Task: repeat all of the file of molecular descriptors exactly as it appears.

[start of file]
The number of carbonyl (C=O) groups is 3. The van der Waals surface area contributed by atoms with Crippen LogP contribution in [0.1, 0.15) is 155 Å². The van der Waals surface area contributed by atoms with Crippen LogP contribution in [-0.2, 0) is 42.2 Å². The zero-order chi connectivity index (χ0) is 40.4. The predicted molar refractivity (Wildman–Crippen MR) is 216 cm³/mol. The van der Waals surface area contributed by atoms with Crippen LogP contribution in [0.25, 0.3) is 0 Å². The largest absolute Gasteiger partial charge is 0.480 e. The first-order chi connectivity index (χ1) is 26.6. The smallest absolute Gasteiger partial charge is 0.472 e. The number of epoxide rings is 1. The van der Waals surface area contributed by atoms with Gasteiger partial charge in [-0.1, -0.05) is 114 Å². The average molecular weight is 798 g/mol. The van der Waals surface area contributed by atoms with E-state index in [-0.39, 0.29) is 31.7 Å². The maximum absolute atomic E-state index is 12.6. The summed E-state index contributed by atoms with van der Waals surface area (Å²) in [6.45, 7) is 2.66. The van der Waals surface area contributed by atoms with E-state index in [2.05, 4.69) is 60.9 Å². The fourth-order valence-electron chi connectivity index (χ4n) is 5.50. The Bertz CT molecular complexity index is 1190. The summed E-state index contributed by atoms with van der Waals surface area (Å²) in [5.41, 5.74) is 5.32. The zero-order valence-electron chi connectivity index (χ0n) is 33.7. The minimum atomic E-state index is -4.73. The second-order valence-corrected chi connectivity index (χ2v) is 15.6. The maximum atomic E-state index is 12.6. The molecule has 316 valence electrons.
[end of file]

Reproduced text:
The number of carbonyl (C=O) groups is 3. The van der Waals surface area contributed by atoms with Crippen LogP contribution in [0.1, 0.15) is 155 Å². The van der Waals surface area contributed by atoms with Crippen LogP contribution in [-0.2, 0) is 42.2 Å². The zero-order chi connectivity index (χ0) is 40.4. The predicted molar refractivity (Wildman–Crippen MR) is 216 cm³/mol. The van der Waals surface area contributed by atoms with Crippen LogP contribution in [0.25, 0.3) is 0 Å². The largest absolute Gasteiger partial charge is 0.480 e. The first-order chi connectivity index (χ1) is 26.6. The smallest absolute Gasteiger partial charge is 0.472 e. The number of epoxide rings is 1. The van der Waals surface area contributed by atoms with Gasteiger partial charge in [-0.1, -0.05) is 114 Å². The average molecular weight is 798 g/mol. The van der Waals surface area contributed by atoms with E-state index in [-0.39, 0.29) is 31.7 Å². The maximum absolute atomic E-state index is 12.6. The summed E-state index contributed by atoms with van der Waals surface area (Å²) in [6.45, 7) is 2.66. The van der Waals surface area contributed by atoms with E-state index in [2.05, 4.69) is 60.9 Å². The fourth-order valence-electron chi connectivity index (χ4n) is 5.50. The Bertz CT molecular complexity index is 1190. The summed E-state index contributed by atoms with van der Waals surface area (Å²) in [5.41, 5.74) is 5.32. The zero-order valence-electron chi connectivity index (χ0n) is 33.7. The minimum atomic E-state index is -4.73. The second-order valence-corrected chi connectivity index (χ2v) is 15.6. The maximum atomic E-state index is 12.6. The molecule has 316 valence electrons.